At the beginning of December 2010, ZEW organised a two-day workshop on recent developments in behavioural microsimulation. Thirty-five researchers from Germany and abroad took the opportunity to discuss recent developments in this field.
Prof. Richard Blundell (University College London and Institute for Fiscal Studies), the workshop’s keynote speaker, presented the most important findings of Mirrlees Review, a large-scale project, in which the characteristics of a good fiscal system were identified by numerous international experts.
Moreover, the workshop also focused on family economics as there is an increasing need for economic policy advising in this field. ZEW is currently conducting an evaluation of 13 marital and family-related benefits in Germany using microsimulation. This evaluation was commissioned by the German Ministry of Family Affairs and the German Ministry of Finance.
Katharina Wrohlich (DIW Berlin), Alexander Bick (Goethe University Frankfurt) and Egbert L.W. Jongen (CPB Den Haag) dealt with different methodological perspectives regarding the relation between child care and women’s employment. Arthur van Soest (University Tilburg) investigated the tax-transfer system’s impact on the allocation of housework. Another two contributions indicated the generally high methodological level of the workshop, in particular with regard to behavioural modelling: Marco Cosconati (Banca d’Italia) presented a model of the impact of education on human capital formation. Andreas Steinhauer (University Zurich) linked the ex- post evaluation of parental leave regulations to a structural model of job search.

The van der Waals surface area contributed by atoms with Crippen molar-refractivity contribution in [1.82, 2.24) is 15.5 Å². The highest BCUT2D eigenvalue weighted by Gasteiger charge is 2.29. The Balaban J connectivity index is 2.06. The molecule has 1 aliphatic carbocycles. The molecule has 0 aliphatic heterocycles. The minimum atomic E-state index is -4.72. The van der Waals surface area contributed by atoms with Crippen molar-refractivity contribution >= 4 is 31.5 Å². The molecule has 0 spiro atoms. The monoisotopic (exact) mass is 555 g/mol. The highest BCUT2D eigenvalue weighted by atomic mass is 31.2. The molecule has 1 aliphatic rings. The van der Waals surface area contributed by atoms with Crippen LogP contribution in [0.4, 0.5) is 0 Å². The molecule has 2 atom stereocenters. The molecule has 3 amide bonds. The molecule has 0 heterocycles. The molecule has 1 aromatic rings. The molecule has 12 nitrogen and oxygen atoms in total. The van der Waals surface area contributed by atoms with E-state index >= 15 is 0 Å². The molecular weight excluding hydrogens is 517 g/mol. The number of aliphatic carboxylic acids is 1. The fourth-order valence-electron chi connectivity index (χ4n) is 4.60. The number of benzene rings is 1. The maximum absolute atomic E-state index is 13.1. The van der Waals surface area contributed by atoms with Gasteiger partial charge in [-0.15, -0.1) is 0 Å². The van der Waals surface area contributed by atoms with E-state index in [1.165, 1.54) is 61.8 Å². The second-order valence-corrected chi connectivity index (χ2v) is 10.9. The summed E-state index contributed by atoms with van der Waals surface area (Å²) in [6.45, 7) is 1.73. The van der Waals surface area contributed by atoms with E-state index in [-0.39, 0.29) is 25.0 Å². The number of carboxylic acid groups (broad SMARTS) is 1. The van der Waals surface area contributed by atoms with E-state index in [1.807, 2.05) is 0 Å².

Furthermore, some contributions were devoted to general methodological issues. Philippe Liégeois (CEPS/INSTEAD Luxembourg) presented a method for using negative marginal utility in discrete choice models. Andreas Peichl (IZA Bonn) and Sebastian Siegloch (IZA Bonn) dealt with a comparative analysis of labour supply elasticity and the integration of labour demand in microsimulation models. Jürgen Wiemers (IAB Nürnberg) presented an analysis on whether the claiming of social benefits has changed after the German Hartz-IV reforms.
Various papers presented at the workshop linked microsimulation models with a life cycle approach to analyse the design of the tax-transfer system with regard to demographic change (Peter Haan, Goethe-University Frankfurt), immigrants’ net contribution to social security system (Murat G. Kirdar, Technical University Ankara), or private capital formation (Simone Tedeschi, University Modena).
Papers by Daniela Glocker (DIW Berlin), who analysed the impact of tuition fees, and David Philipps (IFS London), who analysed the impact of food prices on household consumption in Mexico and also provided a short insight in microsimulation research conducted at IFS London, indicated the large scope of microsimulation.
Contact: Dr. Holger Stichnoth
Microsimulation is an important tool in policy advising and is used in various projects at ZEW. These projects are usually commissioned by German Federal Ministries or councils such as the German Council of Economic Experts. Microsimulation combines individual or household data with economic models to predict the impacts of political measures. Behavioural microsimulation factors take into account that households react to changing conditions, e.g. by expanding or restricting their labour supply after a reform of the tax- transfer system.